A Texas company on Monday won a court fight over its plans to look for oil at Big Cypress National Preserve, a vast wilderness that’s home to Florida panthers, black bears, alligators and other wildlife.
Burnett Oil Co. plans to use seismic testing to reveal the presence of oil under 110 square miles of the preserve, which straddles Alligator Alley west of the Broward County line. The plan calls for sending heavy off-road vehicles through the preserve to pound the ground with 7-inch-thick steel plates, creating vibrations to reveal the presence of the geological structures that could contain oil.
In a decision issued Monday, Senior U.S. District Judge John E. Steele ruled against six environmental groups that had filed suit to prevent the project, finding that an extensive federal environmental review had been sufficient to establish that the work’s impact on the preserve would be minimal, temporary and localized.
He noted that the company’s permit included dozens of actions and conditions to avoid harm to wildlife, water and vegetation. And he pointed out that the National Park Service had consulted extensively with the U.S. Fish and Wildlife Service to determine the project would have little impact on protected species, including the alligator, eastern indigo snake, red-cockaded woodpecker, wood stork and Florida panther.
“The court has found that NPS took a ‘hard look’ at the cumulative impacts and mitigation measures and was reasonable in finding no significant impacts from the survey,” he wrote.
Alison Kelly, a lawyer from the Natural Resources Defense Council, one of the organization that had sued, said work could cause significant damage to wildlife habitat.
“Burnett Oil Company and the National Park Service are overlooking the harm that exploring for oil in Big Cypress will do to the area’s precious ecosystem, including the critically endangered Florida panther,” she said.
Neal McAliley, a lawyer for Burnett, said the ruling confirmed the environmental review as sufficient to establish that the work wouldn’t harm the preserve.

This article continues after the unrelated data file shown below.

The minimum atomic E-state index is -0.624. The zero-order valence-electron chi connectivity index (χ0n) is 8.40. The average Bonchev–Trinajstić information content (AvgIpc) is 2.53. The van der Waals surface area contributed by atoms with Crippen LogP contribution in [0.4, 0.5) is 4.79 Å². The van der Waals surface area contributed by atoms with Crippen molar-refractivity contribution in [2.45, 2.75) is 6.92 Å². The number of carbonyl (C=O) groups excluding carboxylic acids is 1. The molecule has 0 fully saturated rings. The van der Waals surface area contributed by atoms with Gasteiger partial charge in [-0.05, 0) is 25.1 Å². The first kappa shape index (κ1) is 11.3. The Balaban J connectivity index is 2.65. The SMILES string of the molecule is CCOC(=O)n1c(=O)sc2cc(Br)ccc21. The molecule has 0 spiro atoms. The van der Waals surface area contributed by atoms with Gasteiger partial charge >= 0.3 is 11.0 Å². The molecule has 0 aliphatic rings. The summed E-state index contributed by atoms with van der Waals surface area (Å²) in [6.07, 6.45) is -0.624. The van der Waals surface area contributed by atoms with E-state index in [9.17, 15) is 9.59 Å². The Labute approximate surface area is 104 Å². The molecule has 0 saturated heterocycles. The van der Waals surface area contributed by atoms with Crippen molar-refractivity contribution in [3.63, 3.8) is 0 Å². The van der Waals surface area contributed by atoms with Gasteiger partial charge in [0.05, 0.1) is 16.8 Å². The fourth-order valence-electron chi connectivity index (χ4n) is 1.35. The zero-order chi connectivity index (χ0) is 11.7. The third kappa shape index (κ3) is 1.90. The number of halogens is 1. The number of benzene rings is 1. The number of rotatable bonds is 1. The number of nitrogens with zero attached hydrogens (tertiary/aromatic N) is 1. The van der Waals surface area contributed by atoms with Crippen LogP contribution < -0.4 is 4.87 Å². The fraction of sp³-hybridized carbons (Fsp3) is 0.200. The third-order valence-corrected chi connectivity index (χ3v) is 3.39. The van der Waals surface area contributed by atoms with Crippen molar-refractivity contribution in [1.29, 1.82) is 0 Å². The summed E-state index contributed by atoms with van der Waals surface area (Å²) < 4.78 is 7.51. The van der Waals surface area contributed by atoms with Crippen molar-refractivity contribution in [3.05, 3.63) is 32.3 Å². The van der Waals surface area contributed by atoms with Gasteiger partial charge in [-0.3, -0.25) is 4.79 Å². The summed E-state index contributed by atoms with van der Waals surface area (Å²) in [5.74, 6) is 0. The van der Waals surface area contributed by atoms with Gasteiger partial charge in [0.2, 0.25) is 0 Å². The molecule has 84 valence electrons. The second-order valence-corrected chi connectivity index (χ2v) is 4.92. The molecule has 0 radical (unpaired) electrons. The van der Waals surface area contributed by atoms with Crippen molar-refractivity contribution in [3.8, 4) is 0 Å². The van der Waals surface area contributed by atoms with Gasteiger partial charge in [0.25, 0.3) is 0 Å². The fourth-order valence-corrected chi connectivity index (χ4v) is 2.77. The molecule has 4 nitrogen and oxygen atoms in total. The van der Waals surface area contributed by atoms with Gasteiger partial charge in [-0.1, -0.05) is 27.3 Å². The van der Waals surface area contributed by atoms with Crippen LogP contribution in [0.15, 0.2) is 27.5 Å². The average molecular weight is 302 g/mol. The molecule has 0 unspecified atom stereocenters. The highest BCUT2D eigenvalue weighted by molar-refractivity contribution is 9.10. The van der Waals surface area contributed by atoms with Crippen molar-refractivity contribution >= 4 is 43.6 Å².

“The regulatory agencies approved Burnett’s seismic survey after a lengthy review, and found that the survey will not cause significant environmental impacts and can be done consistent with protection of the Big Cypress National Preserve,” he said. “The court confirmed the agencies’ decision in a 100-page order, based on its own thorough review of the record. This is a victory for science and responsible agency decision making.”
Almost as large as all of Broward County, the 1,139-square-mile preserve encompasses cypress and pine forests, swamps and wet prairies. Located about an hour’s drive from Fort Lauderdale, it’s popular for hiking, bird watching, camping, hunting and fishing.
As part of the original agreement to create the preserve in 1974, the family of Collier County pioneer Barron Collier retained the mineral rights under the ground. Oil has been extracted from Big Cypress since the 1970s, with two oil drilling sites active today. Burnett’s plan could support a major expansion in the future.
Filing suit to prevent the work were the Natural Resources Defense Council, Center for Biological Diversity, National Parks Conservation Association, Conservancy of Southwest Florida, Earthworks and the South Florida Wildlands Association.
Named as defendants were the National Park Service, U.S. Fish and Wildlife Service, Burnett Oil Co. and Barron Collier Co. Ltd.
It’s unclear when work will begin. The company referred questions on the work’s time to the National Park Service, which referred questions to a spokesman for the U.S. Department of Justice, who did not immediately respond to a message.
The environmental review did not look at the potential impact of actual oil drilling, just the seismic exploration. Any oil drilling would require new permits and a new environmental review, and would also likely to be challenged by environmental groups.
Matthew Schwartz, executive director of the South Florida Wildlands Association, said the current oil drilling operations have created “industrial sites” that mar the preserve and give an indication of what could follow if Burnett finds more oil.
“Putting a pad on top of the wetlands – 5, 10 or 15 acres – is completing disrupting the sheetflow, killing the vegetation beneath it, it’s disturbing the wildlife,” he said. “Then you bring in the equipment, you bring in the noise, 24-7 lighting, you bring in the chemicals that are being poured down into that hole to assist the drilling. And then the oil itself. Just building new roads to get to the pads. There’s a lot of fear about what this could do to the preserve.”
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